Jordan D. Williams wrote:In the spirit of trying to expand my knowledge, will the code below execute to the same result of your example? Or will the whole "while" loop get skipped, because gotBadInput is never set to "false" before the JVM reaches the "while" loop?

Yes, that is exactly what happens with the code you wrote below your question.
fred rosenberger
lowercase baba
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  16

Jordan D. Williams wrote:

Is it safe to say then that "!" in the said expression changes how the "while" statement is evaluated?

Basically what I mean by that is that in the context of a "do" loop this is the "question" the JVM asks itself:
"while (someVariable)" the "question" is "Do the statements in the "do" loop, while someVariable (or some condition) is true..."

and the converse of that would be:
"while (!someVariable)" the "question" is "Do the statements in the "do" loop, while someVariable (or some condition) is false..."

Is my reasoning correct?

I would say no, this is not correct. a while loop always works the same way:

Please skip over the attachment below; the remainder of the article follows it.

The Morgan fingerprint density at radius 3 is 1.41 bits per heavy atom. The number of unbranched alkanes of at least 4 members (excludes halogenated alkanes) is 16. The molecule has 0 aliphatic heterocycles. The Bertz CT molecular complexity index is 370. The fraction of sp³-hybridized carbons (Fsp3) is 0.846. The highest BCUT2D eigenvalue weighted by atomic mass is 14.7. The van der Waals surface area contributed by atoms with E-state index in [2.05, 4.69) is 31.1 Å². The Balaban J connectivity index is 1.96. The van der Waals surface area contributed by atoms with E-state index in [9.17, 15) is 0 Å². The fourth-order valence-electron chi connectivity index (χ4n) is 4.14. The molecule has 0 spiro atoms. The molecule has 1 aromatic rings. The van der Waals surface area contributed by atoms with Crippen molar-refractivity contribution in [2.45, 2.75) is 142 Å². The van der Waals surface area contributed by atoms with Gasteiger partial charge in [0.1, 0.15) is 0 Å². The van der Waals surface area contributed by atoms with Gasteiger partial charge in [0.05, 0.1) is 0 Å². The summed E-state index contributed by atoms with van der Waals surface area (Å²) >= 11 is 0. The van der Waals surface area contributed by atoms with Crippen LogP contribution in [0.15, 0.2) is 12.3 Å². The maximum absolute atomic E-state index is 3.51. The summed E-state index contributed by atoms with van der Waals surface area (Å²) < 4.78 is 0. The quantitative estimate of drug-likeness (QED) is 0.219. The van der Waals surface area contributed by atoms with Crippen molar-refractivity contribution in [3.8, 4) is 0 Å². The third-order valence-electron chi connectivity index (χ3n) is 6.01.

while (whatever is inside here is true)

It doesn't matter if it is a simple boolean or some complicated expression or even a method call. You take what is inside the parens and evaluate it. When you are all done, if it is true, the body of the loop runs. If it is false, the body does not run. This is legal (assuming i have the correct number of parens everywhere:

while (!booleanA && !(booleanB || !booleanC) || (myMethod() > 14))

you evaluate what is inside the parens, which can be very complicated.

Note: most developers would shoot you if you write code this complicated, but it is legal.


There are only two hard things in computer science: cache invalidation, naming things, and off-by-one errors